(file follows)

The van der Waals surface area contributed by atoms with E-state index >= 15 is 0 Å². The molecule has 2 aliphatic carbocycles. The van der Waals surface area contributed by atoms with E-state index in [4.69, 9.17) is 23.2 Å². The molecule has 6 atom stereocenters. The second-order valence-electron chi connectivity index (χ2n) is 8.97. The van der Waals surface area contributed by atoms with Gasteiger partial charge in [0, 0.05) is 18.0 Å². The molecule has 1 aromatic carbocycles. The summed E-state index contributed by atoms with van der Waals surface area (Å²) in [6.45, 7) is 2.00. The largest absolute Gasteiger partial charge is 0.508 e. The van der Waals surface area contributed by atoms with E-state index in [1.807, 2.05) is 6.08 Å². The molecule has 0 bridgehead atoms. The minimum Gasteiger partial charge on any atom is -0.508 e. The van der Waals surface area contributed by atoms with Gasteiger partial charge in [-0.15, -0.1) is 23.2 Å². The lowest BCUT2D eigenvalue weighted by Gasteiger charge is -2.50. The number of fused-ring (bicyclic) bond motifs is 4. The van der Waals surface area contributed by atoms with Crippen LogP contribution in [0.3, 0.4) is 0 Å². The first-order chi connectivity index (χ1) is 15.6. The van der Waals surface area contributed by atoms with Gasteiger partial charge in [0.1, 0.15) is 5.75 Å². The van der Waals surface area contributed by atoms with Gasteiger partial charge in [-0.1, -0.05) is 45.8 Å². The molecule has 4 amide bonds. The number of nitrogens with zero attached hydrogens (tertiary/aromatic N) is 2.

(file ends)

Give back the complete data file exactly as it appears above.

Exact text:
The van der Waals surface area contributed by atoms with E-state index >= 15 is 0 Å². The molecule has 2 aliphatic carbocycles. The van der Waals surface area contributed by atoms with E-state index in [4.69, 9.17) is 23.2 Å². The molecule has 6 atom stereocenters. The second-order valence-electron chi connectivity index (χ2n) is 8.97. The van der Waals surface area contributed by atoms with Gasteiger partial charge in [0, 0.05) is 18.0 Å². The molecule has 1 aromatic carbocycles. The summed E-state index contributed by atoms with van der Waals surface area (Å²) in [6.45, 7) is 2.00. The largest absolute Gasteiger partial charge is 0.508 e. The van der Waals surface area contributed by atoms with E-state index in [1.807, 2.05) is 6.08 Å². The molecule has 0 bridgehead atoms. The minimum Gasteiger partial charge on any atom is -0.508 e. The van der Waals surface area contributed by atoms with Gasteiger partial charge in [-0.15, -0.1) is 23.2 Å². The lowest BCUT2D eigenvalue weighted by Gasteiger charge is -2.50. The number of fused-ring (bicyclic) bond motifs is 4. The van der Waals surface area contributed by atoms with Crippen LogP contribution in [0.3, 0.4) is 0 Å². The first-order chi connectivity index (χ1) is 15.6. The van der Waals surface area contributed by atoms with Gasteiger partial charge in [0.1, 0.15) is 5.75 Å². The van der Waals surface area contributed by atoms with Gasteiger partial charge in [-0.1, -0.05) is 45.8 Å². The molecule has 4 amide bonds. The number of nitrogens with zero attached hydrogens (tertiary/aromatic N) is 2.